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Introduction to Game Design, Prototyping, and Development: From Concept to Playable Game with Unity and C#, 2nd Edition

Introduction to Game Design, Prototyping, and Development: From Concept to Playable Game with Unity and C#, 2nd Edition

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  • Copyright 2018
  • Dimensions: 7" x 9"
  • Edition: 2nd
  • eBook (Watermarked)
  • ISBN-10: 0-13-465992-9
  • ISBN-13: 978-0-13-465992-3

Master the Unity Game Engine to Design and Develop Games for Web, Mobile, Windows, macOS, and More!

If you want to design and develop games, there’s no substitute for strong hands-on experience with modern techniques and tools—and that is exactly what this book provides. The first edition was frequently the top-selling game design book on Amazon, with more than 70% of the reviews being 5 stars. In a testament to the iterative process of design, this new edition includes hundreds of improvements throughout the text, all designed to make the book easier to understand and even more useful. This book was written with Unity 2017; the book.prototools.net website will cover changes for later versions of the software.

Award-winning game designer and professor Jeremy Gibson Bond has spent more than a decade teaching game design and building great games. In that time, his most successful students have been those who combine knowledge of three critical disciplines: game design theory, rapid iterative prototyping, and practical programming. In this book, Bond distills the most important aspects of all three disciplines into one place.

Part I: Game Design and Paper Prototyping
• The Layered Tetrad framework: a synthesis of 50 years of game design theory
• Proven practices for brainstorming and refining game designs through the iterative process of design
• Methods and tools to manage game projects and small teams
• Processes to make playtesting and feedback easier

Part II: Digital Prototyping with Unity and C#
• Chapters that guide you through learning C# the right way
• Instruction that takes you from no prior programming knowledge through object-oriented programming
• Deep exploration of Unity, today’s most popular game engine on both macOS and Windows
• Methods for understanding and debugging code issues you encounter

Part III: Game Prototype Examples and Tutorials
• In-depth tutorials for seven different game prototypes, including a simple action game, a space shooter, a solitaire card game, a word game, and a top-down adventure
• Instructions to compile these games for PC, web, or any of the dozens of other release platforms supported by Unity
• Improved structure and layout that makes the steps of each tutorial easier to follow
• A completely new Dungeon Delver prototype not present in the first edition


Companion Site

Please visit the companion site for this book at http://book.prototools.net. This site includes all the files referenced in the chapters, lecturer notes, starter packages, playable examples of some of the games, updates, and more.

Sample Content

Table of Contents

Foreword by Richard Lemarchand    xxiii
Preface     xxvii

Chapter 1  Thinking Like a Designer     3

You Are a Game Designer     4
Bartok: A Game Exercise     4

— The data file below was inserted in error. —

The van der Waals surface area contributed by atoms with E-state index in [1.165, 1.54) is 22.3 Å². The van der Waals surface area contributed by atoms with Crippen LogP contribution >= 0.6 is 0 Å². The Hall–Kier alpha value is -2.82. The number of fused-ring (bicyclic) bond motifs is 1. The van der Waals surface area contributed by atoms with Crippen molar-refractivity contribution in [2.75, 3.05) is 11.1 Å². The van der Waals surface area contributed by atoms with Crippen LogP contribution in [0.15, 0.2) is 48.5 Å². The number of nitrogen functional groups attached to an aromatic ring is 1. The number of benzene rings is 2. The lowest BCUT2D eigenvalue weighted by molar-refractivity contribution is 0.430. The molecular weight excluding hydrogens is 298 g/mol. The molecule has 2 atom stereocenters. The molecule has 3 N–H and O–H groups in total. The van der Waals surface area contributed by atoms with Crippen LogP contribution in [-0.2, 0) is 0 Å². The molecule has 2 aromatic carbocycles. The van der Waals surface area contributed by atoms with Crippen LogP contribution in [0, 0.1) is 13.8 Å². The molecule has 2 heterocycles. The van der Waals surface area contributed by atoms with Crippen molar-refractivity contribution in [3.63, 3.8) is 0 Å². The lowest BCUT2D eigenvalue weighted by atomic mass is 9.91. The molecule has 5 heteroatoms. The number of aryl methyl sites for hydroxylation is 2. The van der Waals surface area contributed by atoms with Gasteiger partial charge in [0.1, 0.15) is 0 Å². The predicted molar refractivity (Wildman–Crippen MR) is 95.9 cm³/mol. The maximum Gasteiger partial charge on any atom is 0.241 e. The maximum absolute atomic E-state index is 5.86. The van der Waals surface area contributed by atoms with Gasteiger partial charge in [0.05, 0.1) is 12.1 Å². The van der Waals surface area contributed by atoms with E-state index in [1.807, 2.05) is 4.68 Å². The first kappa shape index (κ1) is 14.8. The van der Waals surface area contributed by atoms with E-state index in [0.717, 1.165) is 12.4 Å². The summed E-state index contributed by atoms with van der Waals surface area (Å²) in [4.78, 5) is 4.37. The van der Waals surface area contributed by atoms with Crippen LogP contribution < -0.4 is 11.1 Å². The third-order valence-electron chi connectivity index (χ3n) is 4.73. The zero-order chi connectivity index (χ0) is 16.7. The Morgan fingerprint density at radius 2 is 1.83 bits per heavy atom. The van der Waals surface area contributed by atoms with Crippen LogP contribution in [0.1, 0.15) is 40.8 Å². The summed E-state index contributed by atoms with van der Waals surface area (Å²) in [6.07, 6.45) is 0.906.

The Definition of Game     10
Summary     17
Chapter 2  Game Analysis Frameworks     19
Common Frameworks for Ludology     20
MDA: Mechanics, Dynamics, and Aesthetics     20
Formal, Dramatic, and Dynamic Elements     24
The Elemental Tetrad     28
Summary     29
Chapter 3  The Layered Tetrad     31
The Inscribed Layer     32
The Dynamic Layer     33
The Cultural Layer     34
The Responsibility of the Designer     36
Summary     37
Chapter 4  The Inscribed Layer     39
Inscribed Mechanics     40
Inscribed Aesthetics     47
Inscribed Narrative     49
Inscribed Technology     59
Summary     60
Chapter 5  The Dynamic Layer     61
The Role of the Player     62
Emergence     63
Dynamic Mechanics     64
Dynamic Aesthetics     70
Dynamic Narrative     75
Dynamic Technology     78
Summary     78
Chapter 6  The Cultural Layer     79
Beyond Play     80
Cultural Mechanics     81
Cultural Aesthetics     82
Cultural Narrative     83
Cultural Technology     84
Authorized Transmedia Are Not Part of the Cultural Layer     85
The Cultural Impact of a Game     86
Summary     89
Chapter 7  Acting Like a Designer     91
Iterative Design     92
Innovation     98
Brainstorming and Ideation     99
Changing Your Mind     103
Scoping     105
Summary     106
Chapter 8  Design Goals     107
Design Goals: An Incomplete List     108
Designer-Centric Goals     108
Player-Centric Goals     111
Summary     127
Chapter 9  Paper Prototyping     129
The Benefits of Paper Prototypes     130
Paper Prototyping Tools     131
Paper Prototyping for Interfaces     133
An Example Paper Prototype     134
Best Uses for Paper Prototyping     139
Poor Uses for Paper Prototyping     140
Summary     140
Chapter 10  Game Testing     143
Why Playtest?     144
Being a Great Playtester Yourself     144
The Circles of Playtesters     145
Methods of Playtesting     148
Other Important Types of Testing     156
Summary     157
Chapter 11  Math and Game Balance     159
The Meaning of Game Balance     160
The Importance of Spreadsheets     160
The Choice of Google Sheets for This Book     161
Examining Dice Probability with Sheets     162
The Math of Probability     174
Randomizer Technologies in Paper Games     178
Weighted Distributions     182
Permutations     184
Using Sheets to Balance Weapons     186
Positive and Negative Feedback     194
Summary     194
Chapter 12  Guiding the Player     195
Direct Guidance     196
Four Methods of Direct Guidance     197
Indirect Guidance     198
Seven Methods of Indirect Guidance     198
Teaching New Skills and Concepts     206
Summary     209
Chapter 13  Puzzle Design     211
Scott Kim on Puzzle Design     212